Notes and Editorial Reviews
Lightness of touch and ear for detail matched by superb technique, poise and panache.
This CD was Elinor Bennett's second and last recording for Nimbus - most of her other discs have been published by Welsh label Sain. Her first was a recital shared with flautist Judith Hall. Bennett is one of Wales's best-loved harpists - her closest 'competition' is Catrin Finch, who is not only a former pupil but her daughter-in-law! Bennett's own brilliance as a musician is irreproachable. With poise and panache she breezes like a Cambrian Aeolus through this classic recital, her lightness of touch and ear for detail matched by a superb technique.
This disc was originally released in 1995, but was recently been
re-issued by Nimbus - a no-brainer for anyone who missed it first time around. It is a shame Nimbus did not alter the cover title, which is decidedly misleading, giving the impression that William Mathias is the only featured composer, or even that his
Santa Fe Suite is the only work on the disc. This undue prominence can be explained by the fact that the
Santa Fe Suite is the only premiere recording, but the fact is that Bennett's jam-packed programme covers seventy years of marvellous harp music from a variety of composers of British, French and even German origin.
The Roussel, Tournier and Fauré miniatures were all written within a few years of each other and share a gently flowing lyricism of quintessentially French finesse. Arnold's five-sections-in-one Fantasy is surprisingly serious, but as imaginative as always. Britten's Suite is of similar vintage, year- and quality-wise, but this time in five separate movements. The Suite is admittedly darker and its idiom more complex, but it shares with all the pieces in Bennett's recital a listener-friendly clarity of structure and mellifluousness.
The Sonatas by Tailleferre and Hindemith are two of the finest for harp of the twentieth century. Both composers had a reputation for progressive ideas, with Hindemith dabbling in expressionism and Tailleferre in serialism. Here they are almost conservative in their elegant tunefulness and understated invention. Hindemith in particular could hardly sound less Germanic.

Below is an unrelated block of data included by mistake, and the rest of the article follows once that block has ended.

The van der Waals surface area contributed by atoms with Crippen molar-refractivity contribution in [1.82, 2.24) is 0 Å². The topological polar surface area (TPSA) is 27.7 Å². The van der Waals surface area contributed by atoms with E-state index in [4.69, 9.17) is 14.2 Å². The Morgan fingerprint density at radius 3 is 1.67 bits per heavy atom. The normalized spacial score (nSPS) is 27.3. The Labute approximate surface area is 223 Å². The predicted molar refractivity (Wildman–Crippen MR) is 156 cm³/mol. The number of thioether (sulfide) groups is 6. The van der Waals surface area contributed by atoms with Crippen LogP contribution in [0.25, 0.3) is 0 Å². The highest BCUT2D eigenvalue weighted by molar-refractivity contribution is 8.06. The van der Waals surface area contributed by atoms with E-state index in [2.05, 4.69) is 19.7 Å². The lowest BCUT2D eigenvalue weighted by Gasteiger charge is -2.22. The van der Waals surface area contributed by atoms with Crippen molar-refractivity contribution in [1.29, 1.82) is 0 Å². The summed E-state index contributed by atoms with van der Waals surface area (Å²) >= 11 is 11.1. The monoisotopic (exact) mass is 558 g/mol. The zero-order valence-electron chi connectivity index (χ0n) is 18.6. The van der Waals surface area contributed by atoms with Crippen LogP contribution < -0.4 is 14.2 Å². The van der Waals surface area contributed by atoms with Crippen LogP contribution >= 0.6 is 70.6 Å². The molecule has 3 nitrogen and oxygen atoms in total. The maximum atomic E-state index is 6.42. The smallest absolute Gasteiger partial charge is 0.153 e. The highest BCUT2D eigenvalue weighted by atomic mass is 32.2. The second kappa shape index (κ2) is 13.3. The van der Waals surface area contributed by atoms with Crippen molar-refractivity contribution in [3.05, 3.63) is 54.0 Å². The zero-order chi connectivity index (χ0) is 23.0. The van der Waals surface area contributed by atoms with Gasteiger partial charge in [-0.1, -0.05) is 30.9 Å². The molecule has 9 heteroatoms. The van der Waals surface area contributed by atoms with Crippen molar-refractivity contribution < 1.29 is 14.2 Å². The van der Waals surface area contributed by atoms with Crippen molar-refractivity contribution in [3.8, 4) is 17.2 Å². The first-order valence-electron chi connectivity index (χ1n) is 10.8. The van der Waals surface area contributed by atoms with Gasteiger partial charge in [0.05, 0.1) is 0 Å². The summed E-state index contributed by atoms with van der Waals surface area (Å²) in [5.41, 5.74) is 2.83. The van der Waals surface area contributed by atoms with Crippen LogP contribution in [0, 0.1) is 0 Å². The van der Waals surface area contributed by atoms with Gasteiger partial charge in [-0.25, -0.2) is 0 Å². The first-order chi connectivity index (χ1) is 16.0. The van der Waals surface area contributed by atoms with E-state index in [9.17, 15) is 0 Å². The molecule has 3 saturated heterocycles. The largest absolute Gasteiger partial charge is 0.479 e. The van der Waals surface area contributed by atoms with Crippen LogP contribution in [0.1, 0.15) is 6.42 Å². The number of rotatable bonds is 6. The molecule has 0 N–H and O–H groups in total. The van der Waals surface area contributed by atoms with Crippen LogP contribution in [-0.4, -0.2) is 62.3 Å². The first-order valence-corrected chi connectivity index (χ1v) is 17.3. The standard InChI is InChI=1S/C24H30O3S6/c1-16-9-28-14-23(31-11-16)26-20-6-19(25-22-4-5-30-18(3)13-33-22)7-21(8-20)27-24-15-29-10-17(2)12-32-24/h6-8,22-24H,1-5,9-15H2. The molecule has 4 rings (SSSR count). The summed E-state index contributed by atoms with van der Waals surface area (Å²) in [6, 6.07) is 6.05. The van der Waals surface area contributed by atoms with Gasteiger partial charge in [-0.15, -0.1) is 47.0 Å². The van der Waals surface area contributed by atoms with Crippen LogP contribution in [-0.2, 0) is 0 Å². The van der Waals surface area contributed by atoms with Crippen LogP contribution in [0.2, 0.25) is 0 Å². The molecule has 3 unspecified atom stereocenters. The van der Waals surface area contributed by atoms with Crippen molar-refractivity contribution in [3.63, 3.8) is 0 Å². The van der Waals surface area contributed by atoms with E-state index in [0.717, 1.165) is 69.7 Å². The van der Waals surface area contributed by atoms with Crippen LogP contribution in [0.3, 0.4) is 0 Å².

Bennett's programme opens and closes, fittingly, with a work by the still-underrated Welsh composer William Mathias. His
Santa Fe Suite gets its name from the festival in New Mexico he visited in 1987 to hear his own music, and is an atmospheric, almost mystic set of impressions of the landscapes of the region. The booklet notes relate touchingly how Bennett played this Suite to Mathias at his home only a week or so before his early death, and that despite his failing health he danced keenly to the final
Sun Dance section. The much earlier
Improvisations sounds rather like the Suite's little brother.
Sound quality is very good, although the volume level is low and will need adjustment on the CD player. The English-only booklet - no Welsh? - has informative notes by Geraint Lewis, although there is mostly only a paragraph per item after a relatively long section on Mathias. Rather too much space is wasted on the full texts of the poems that inspired Fauré's piece and the final movement of Hindemith's Sonata. The biography of Bennett has not been updated.
-- Byzantion, MusicWeb International
Works on This Recording
Santa Fe Suite by William Mathias
Elinor Bennett (Harp)
Period: 20th Century
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